Flax seeds have been consumed as food for thousands of years. The Latin name of flax is Linum usitatissimum, and the species name “usitatissimum” means “most useful”.
Flax seed oil is used as a nutritional supplement and as an ingredient in many wood-finishing products, while its fibers are used to make linen.
There are two basic varieties of flax seeds: brown and yellow or golden. Both of them have similar nutritional characteristics.
Flax seeds are rich in protein, dietary fiber, B1 vitamin (thiamine), and minerals like magnesium and phosphorus (90% of the Daily Value in 100 grams). What’s more, they are packed with a good amount of vitamin B6, iron, potassium, copper and zinc.
Also, they contain about 54% omega-3 fatty acids, 18% omega-9 fatty acids and 6% omega-6 fatty acids.
Why eat flax seeds
Flax seed consumption can help you improve digestion, it also lowers cholesterol and gives you healthy skin and hair. Flax seeds are rich in fiber, but low in carbs, which helps reduce sugar cravings and support weight loss.
Also, flax seeds are gluten-free and this makes them great for those who have Celiac disease or have a gluten-sensitivity. They are high in antioxidants, and have anti-viral and antibacterial properties. Therefore they may help reduce the number or severity of colds and flus.
What’s more, consuming flax seeds may help protect against prostate, colon, and breast cancer.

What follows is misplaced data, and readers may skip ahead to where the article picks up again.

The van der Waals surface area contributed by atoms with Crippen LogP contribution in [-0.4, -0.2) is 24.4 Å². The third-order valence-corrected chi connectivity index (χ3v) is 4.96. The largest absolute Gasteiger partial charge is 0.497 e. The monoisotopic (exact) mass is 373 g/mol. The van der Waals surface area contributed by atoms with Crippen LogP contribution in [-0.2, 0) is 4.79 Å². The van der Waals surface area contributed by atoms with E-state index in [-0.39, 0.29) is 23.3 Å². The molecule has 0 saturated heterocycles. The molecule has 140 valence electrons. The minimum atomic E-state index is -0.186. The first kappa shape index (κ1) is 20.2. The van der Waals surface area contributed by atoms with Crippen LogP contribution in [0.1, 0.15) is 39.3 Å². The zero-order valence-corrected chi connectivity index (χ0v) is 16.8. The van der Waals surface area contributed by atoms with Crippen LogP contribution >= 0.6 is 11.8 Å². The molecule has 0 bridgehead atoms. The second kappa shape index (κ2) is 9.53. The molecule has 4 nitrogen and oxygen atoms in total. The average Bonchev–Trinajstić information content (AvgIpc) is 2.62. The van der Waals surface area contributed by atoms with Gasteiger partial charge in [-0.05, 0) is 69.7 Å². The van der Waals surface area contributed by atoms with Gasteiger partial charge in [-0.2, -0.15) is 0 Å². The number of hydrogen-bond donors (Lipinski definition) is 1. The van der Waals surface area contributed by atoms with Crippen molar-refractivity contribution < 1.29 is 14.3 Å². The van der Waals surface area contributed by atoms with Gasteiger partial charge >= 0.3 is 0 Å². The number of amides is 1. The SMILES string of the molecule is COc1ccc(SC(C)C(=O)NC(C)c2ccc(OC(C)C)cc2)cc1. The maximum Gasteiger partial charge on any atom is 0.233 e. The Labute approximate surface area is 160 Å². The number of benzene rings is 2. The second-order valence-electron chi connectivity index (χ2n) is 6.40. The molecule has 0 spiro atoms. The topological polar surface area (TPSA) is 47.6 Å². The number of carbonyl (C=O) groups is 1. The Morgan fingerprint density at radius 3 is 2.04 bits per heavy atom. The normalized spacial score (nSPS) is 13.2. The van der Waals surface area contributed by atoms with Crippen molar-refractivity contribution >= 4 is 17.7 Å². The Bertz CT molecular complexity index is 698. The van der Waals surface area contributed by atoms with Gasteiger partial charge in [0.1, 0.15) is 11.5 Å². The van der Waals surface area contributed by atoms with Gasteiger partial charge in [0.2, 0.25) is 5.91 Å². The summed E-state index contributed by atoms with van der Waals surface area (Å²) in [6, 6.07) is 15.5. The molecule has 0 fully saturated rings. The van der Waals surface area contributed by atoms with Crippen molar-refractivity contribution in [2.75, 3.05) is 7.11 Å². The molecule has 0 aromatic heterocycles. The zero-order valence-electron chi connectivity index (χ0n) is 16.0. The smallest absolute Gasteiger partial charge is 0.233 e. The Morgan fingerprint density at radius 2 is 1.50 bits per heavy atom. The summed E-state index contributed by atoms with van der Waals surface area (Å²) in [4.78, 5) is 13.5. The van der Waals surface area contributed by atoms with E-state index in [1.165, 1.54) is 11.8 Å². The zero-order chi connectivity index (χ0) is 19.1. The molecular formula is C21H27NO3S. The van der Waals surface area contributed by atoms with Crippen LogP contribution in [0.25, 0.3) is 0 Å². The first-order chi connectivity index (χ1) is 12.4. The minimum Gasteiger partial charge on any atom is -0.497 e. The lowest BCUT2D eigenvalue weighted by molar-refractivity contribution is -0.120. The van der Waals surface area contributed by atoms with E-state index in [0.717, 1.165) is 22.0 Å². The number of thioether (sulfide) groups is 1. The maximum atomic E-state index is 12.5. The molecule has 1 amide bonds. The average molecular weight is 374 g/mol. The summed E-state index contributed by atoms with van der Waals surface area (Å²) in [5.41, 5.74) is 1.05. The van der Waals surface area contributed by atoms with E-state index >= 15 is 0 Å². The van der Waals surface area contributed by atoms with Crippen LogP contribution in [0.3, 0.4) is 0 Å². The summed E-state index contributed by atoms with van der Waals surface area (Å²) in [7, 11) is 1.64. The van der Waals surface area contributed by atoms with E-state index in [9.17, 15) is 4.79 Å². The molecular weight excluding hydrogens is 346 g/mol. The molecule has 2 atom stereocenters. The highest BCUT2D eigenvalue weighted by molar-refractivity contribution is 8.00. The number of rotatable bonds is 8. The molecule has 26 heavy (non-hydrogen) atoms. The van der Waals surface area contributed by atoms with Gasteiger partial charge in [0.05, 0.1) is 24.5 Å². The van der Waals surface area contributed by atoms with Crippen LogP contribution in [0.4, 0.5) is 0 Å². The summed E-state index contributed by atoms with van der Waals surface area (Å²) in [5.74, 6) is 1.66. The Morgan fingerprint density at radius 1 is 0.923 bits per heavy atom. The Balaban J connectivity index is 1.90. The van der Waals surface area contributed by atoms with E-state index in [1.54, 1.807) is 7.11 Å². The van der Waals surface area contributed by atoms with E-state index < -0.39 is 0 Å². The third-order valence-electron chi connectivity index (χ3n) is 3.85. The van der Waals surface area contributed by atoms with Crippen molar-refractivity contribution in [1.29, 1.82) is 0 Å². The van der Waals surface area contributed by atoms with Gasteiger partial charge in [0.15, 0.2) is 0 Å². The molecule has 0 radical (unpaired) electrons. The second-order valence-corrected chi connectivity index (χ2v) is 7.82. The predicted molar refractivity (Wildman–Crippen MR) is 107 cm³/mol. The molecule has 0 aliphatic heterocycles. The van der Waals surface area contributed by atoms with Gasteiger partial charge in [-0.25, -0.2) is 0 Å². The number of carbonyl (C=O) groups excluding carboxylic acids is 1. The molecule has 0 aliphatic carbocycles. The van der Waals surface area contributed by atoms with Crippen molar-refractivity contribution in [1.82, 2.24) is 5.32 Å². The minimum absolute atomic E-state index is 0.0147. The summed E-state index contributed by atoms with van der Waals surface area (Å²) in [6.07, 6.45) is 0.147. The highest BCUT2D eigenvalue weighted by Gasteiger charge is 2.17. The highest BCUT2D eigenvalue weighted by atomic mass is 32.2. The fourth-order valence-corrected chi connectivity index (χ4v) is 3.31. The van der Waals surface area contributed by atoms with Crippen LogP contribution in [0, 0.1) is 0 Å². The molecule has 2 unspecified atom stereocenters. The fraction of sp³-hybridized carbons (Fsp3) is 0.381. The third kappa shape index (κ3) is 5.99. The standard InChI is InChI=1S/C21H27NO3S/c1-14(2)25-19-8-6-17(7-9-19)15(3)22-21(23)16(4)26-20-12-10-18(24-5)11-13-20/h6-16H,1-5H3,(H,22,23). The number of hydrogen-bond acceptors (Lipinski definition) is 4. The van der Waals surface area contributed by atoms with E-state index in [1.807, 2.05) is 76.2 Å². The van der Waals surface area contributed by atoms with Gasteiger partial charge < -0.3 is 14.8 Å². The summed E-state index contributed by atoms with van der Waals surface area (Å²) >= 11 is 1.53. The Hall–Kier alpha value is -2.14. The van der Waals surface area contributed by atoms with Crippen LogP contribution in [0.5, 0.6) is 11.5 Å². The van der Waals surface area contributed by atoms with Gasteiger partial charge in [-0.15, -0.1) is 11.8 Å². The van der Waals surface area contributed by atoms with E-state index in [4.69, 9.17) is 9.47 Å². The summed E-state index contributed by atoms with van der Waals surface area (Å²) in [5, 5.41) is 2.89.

In addition, they help balance hormones and dealing with hot flashes.
How to eat flaxseed
The seeds can remain undigested, so you can either consume flaxseed oil or flaxseed meal, but remember that you shouldn’t heath flaxseed oil. You can add it to salads, for example, or on bread and sandwiches.
You can use ground flaxseed in smoothies or eat it with meals that have a higher glycemic index like pasta, rice, etc.
Daily dose and risks
One or two tablespoons of flaxseed meal or flaxseed oil a day are a sufficient amount. Overdose could cause an increased number of bowel movements, diarrhea and dehydration. Always stay hydrated when using flaxseed. An overdose could also cause hormonal effects, shortness of breath, weakness and trouble walking. Pregnant women and people with irritable bowel syndrome, diverticulitis or inflammatory bowel disease, including Crohn’s disease and ulcerative colitis, should not consume flax seeds. People with diabetes, bipolar disorder and those with bleeding disorders or taking medications or supplements with blood-thinning effects, should be cautious and consult with a specialist.
See my flaxseed egg substitute recipe and my flaxseed milk recipe here.
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